Speaking of the branching timeline of The Legend of Zelda, boy howdy is it a lot to take in. Here's the very basic gist of it, though. The time travel shenanigans in Ocarina of Time create three alternate timelines: one where Ganondorf whoops Link's ass and two where Link whoops his. The latter two are then split into a universe where Link stayed an adult and one where he returned to the "present" to remain a kid.
If that doesn't make sense, well, feel free to knock yourself out looking over the timeline(s). Otherwise just know that Ocarina of Time leads into Majora's Mask, which leads into Twilight Princess. All of which assume that Link kicked Gandondorf's sandy behind and returned to his child form to live out his days protecting Hyrule.
Ostensibly, it should be the happiest of the timelines. Except we just got done talking about how creepy and bad things get in Majora's Mask and Twilight Princess. So what gives? Honestly, we've got no idea. Except something clearly happened to erase Ocarina of Time Link's good deeds from the annals of history. We know this because he says as much to another Link in a later game.
Said game is Twilight Princess. Between all the other awful stuff happening in that game, the player is accosted by a decrepit skeleton of a man who claims to have actually once been a hero. Hyrule Historia specifies that this is this timeline's Link from Ocarina. Except he died, forgotten, without any new hero to pass on his legacy to in the interim. Which is why he spends the rest of Twilight Princess teaching this new Link several of the combat skills he picked up during whatever happened after Majora's Mask.
You could argue that the Hero of Time's specter eventually did pass on a new legacy to Twilight Princess's Link. You could also argue that this is ultimately a happy conclusion to the events of that timeline (not including Four Swords Adventures, which comes after Twilight Princess). That doesn't change the fact that things went awfully, awfully wrong.
During some hidden part of the post-Majora's Mask timeline this version of Link -- one who by all accounts stayed around to be a hero for longer than most of his incarnations -- was totally erased by history. He certainly didn't seem happy about how things turned out, anyway. The spirit tells his reincarnation as much during their many training sessions.
Given what little we know about that Link's search for a lost friend, and the fact that he learned a boatload of new combat techniques, it's not hard to imagine whatever happened wasn't pleasant.
It figures that in one of the only Zelda games where Ganon isn't the big bad Nintendo would make you, the player, feel like the biggest asshole of all.Said guilt trip comes courtesy of the oft-forgotten Legend of Zelda: Link's Awakening (and Link's Awakening DX if you were cool enough to play it on Game Boy Color). Which, at first blush, doesn't seem like the kind of game for it.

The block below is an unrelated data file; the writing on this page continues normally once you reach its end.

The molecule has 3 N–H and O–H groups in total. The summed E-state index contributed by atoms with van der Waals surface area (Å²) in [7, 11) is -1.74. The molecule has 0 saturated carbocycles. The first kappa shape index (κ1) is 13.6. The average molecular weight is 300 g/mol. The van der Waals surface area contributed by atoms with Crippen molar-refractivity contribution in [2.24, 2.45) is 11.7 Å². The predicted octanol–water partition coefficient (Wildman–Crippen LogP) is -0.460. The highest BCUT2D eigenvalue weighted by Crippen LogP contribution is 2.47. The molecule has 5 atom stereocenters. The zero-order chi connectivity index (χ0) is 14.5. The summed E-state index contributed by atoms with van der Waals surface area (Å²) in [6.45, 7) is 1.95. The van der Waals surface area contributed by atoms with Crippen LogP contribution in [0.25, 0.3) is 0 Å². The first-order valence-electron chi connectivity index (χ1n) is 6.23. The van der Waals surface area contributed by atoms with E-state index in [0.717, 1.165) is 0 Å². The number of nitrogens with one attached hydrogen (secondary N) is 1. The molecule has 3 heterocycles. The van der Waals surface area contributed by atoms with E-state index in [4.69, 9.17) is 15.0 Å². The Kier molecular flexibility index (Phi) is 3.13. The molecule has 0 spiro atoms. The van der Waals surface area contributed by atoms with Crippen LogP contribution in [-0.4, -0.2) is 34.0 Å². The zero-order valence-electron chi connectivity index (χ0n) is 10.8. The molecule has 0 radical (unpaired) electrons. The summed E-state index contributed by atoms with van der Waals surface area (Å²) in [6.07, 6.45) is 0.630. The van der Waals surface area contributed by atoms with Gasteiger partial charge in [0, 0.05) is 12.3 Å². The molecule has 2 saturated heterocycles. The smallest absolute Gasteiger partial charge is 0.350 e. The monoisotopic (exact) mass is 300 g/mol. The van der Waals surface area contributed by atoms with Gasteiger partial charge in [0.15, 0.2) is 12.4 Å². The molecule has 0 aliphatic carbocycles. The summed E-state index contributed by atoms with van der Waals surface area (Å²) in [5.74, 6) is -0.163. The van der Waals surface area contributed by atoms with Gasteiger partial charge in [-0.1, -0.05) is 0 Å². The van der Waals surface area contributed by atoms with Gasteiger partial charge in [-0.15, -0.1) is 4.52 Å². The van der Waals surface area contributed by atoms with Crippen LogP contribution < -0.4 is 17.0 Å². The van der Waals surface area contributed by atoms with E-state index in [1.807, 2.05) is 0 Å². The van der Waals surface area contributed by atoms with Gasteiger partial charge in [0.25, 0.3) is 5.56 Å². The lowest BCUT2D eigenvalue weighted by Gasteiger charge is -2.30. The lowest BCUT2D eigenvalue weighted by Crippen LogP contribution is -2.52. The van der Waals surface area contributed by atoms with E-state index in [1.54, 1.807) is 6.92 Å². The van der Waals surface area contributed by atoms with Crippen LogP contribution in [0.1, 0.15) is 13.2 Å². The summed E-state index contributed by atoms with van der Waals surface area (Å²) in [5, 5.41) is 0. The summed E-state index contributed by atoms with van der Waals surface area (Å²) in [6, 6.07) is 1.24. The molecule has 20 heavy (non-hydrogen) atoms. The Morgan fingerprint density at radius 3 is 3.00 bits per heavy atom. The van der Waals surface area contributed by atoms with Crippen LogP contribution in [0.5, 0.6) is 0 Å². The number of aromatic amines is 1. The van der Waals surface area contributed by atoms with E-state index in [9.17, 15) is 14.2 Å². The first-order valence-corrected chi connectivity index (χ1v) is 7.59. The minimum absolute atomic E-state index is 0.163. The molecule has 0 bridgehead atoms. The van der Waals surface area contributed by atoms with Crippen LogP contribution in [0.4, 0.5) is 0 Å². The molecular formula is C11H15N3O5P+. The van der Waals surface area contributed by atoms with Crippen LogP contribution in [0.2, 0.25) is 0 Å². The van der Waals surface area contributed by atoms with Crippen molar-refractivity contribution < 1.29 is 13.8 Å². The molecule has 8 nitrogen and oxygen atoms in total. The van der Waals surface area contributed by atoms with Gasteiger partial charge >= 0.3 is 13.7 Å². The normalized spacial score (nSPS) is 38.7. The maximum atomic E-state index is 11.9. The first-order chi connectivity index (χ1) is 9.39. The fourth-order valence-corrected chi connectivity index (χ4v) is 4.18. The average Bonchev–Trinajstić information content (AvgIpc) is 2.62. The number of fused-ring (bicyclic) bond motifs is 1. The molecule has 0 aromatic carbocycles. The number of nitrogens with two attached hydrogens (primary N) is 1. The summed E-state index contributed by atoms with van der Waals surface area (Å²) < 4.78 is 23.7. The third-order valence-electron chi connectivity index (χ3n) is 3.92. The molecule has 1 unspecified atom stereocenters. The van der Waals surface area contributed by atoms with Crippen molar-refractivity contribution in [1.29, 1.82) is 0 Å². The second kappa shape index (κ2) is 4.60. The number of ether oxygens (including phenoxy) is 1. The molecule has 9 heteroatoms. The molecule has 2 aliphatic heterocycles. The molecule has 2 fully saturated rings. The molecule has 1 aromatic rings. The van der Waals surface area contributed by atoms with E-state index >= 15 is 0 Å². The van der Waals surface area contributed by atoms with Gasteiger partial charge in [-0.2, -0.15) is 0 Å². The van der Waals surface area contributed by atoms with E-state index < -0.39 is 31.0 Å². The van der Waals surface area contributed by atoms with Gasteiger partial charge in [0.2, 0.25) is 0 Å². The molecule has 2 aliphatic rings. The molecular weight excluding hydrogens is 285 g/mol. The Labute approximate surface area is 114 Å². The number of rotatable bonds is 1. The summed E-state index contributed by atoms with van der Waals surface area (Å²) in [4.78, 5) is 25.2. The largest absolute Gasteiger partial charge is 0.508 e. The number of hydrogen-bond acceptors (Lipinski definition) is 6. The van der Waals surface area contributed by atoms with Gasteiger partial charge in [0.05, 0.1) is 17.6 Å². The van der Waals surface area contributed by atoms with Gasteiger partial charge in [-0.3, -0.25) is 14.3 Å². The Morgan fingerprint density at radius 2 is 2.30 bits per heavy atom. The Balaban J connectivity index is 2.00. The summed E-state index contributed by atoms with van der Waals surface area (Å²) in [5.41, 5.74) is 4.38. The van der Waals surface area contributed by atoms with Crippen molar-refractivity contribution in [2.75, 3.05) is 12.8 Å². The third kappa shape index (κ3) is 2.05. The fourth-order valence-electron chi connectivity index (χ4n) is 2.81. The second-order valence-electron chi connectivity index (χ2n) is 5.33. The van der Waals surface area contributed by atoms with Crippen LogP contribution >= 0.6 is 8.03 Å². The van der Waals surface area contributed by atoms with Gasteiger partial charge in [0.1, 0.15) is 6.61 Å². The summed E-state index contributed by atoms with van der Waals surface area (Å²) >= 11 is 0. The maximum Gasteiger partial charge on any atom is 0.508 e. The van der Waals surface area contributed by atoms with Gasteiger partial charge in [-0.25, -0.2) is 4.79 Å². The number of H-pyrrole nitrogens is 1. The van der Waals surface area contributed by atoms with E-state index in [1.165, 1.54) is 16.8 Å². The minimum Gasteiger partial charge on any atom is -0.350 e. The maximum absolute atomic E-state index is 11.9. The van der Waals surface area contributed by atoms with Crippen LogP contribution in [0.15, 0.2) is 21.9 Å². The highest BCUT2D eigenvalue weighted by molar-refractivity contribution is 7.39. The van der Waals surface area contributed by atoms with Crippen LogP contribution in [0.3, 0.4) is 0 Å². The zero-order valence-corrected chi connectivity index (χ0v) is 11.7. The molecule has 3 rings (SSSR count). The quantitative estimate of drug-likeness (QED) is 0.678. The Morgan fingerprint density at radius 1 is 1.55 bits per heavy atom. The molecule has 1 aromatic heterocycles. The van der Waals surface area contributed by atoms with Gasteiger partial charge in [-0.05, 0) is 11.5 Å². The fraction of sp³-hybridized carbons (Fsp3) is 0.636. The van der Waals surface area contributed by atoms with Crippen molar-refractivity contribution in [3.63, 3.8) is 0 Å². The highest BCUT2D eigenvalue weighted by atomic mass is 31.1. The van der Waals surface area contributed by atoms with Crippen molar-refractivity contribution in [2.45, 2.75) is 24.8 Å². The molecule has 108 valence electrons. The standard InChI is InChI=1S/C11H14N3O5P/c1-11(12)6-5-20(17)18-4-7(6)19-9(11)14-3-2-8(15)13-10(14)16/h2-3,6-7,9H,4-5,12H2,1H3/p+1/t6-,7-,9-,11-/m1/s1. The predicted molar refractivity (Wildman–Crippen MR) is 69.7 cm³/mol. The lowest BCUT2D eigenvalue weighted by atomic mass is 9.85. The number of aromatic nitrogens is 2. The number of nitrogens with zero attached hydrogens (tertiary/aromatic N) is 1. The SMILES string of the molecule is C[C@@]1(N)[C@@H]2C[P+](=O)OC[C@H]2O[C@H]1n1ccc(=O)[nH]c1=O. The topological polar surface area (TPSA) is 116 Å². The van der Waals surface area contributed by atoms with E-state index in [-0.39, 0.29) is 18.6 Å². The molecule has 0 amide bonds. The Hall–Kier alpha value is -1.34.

Link's Awakening takes itself about as seriously as a political endorsement from Deadpool. The portable entry includes cameo appearances from Mario characters, Kirby, and that green-haired guy advisor from the SNES version of SimCity. The game's eclectic design breaks the fourth wall in other ways, too. Such as when characters explain gameplay mechanics like navigation to the player while having no idea what they're talking about.
It's as if Hideo Kojima slipped into Nintendo's offices one night, left them a storyboard, and developers just sort of shrugged and rolled with it.
There are other, more meat-and-potatoes changes as well. The game isn't set in Hyrule, for one, but on the isolated island of Koholint. Which is extremely important in the context of the game's ending. More than that, Link doesn't collect pieces of the Triforce or his usual bag of tricks. Instead, the player's quest is to gather a collection of instruments that will be able to wake the all-important Wind Fish.
Over the course of the game Link makes friends with Koholint's inhabitants who point him towards vital instruments. Little do they know that they're actually aiding in their own extinction. See, over the course of the game, Link discovers the entire island and its people are collective manifestations of his and the Wind Fish's dreams. Leaving Koholint means waking himself and the Wind Fish up from said dreams, thereby "killing" everyone on the island.
Which is exactly what Link does. Adding insult to murder, Link even gets guilted by the game's final boss, Dethl. The creature is a conglomeration of nightmares reveals its totally super evil plan to be... keeping the Wind Fish asleep forever, so that the island inhabitants can go on living. None of this would mean much if the citizens of Koholint weren't technically "real." They are just dreams after all.
Except that goes right out the window if you're shit-hot at Zelda games. See, beating Link's Awakening without dying once reveals a stinger scene at the end. In it a girl named Marin -- who cared for Link when he first washed up on Koholint and expressed a driving desire to see the rest of the world -- is shown breaking free of the dream, albeit forever transformed into a seagull. Which is almost a nice little consolation prize, sure, but it cements that all the other people on the island are definitely super, duper dead. But hey, congratulations to the Hero of Time...?